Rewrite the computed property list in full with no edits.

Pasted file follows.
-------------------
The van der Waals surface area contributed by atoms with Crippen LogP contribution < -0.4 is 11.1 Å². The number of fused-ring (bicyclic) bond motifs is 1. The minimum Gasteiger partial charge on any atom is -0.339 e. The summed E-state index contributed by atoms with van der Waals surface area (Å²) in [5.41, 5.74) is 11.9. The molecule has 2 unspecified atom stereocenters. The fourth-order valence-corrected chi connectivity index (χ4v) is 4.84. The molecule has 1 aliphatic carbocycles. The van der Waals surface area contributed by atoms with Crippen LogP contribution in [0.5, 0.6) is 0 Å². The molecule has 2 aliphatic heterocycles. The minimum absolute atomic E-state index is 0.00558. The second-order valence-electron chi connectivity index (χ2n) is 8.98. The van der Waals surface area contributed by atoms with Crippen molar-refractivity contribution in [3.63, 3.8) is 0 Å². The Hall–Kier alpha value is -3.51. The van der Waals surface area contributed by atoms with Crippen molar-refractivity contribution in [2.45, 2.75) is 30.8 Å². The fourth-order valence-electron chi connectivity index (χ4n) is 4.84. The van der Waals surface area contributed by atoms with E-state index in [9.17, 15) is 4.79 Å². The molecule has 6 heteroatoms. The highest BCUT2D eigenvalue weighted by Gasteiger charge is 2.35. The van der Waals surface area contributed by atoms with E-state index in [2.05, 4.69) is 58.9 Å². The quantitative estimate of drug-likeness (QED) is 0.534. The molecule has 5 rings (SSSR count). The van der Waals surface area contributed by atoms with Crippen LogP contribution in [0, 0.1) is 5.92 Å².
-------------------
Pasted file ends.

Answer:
The van der Waals surface area contributed by atoms with Crippen LogP contribution < -0.4 is 11.1 Å². The number of fused-ring (bicyclic) bond motifs is 1. The minimum Gasteiger partial charge on any atom is -0.339 e. The summed E-state index contributed by atoms with van der Waals surface area (Å²) in [5.41, 5.74) is 11.9. The molecule has 2 unspecified atom stereocenters. The fourth-order valence-corrected chi connectivity index (χ4v) is 4.84. The molecule has 1 aliphatic carbocycles. The van der Waals surface area contributed by atoms with Crippen LogP contribution in [0.5, 0.6) is 0 Å². The molecule has 2 aliphatic heterocycles. The minimum absolute atomic E-state index is 0.00558. The second-order valence-electron chi connectivity index (χ2n) is 8.98. The van der Waals surface area contributed by atoms with Crippen molar-refractivity contribution in [3.63, 3.8) is 0 Å². The Hall–Kier alpha value is -3.51. The van der Waals surface area contributed by atoms with Crippen molar-refractivity contribution in [2.45, 2.75) is 30.8 Å². The fourth-order valence-electron chi connectivity index (χ4n) is 4.84. The van der Waals surface area contributed by atoms with E-state index in [9.17, 15) is 4.79 Å². The molecule has 6 heteroatoms. The highest BCUT2D eigenvalue weighted by Gasteiger charge is 2.35. The van der Waals surface area contributed by atoms with E-state index in [2.05, 4.69) is 58.9 Å². The quantitative estimate of drug-likeness (QED) is 0.534. The molecule has 5 rings (SSSR count). The van der Waals surface area contributed by atoms with Crippen LogP contribution in [0, 0.1) is 5.92 Å².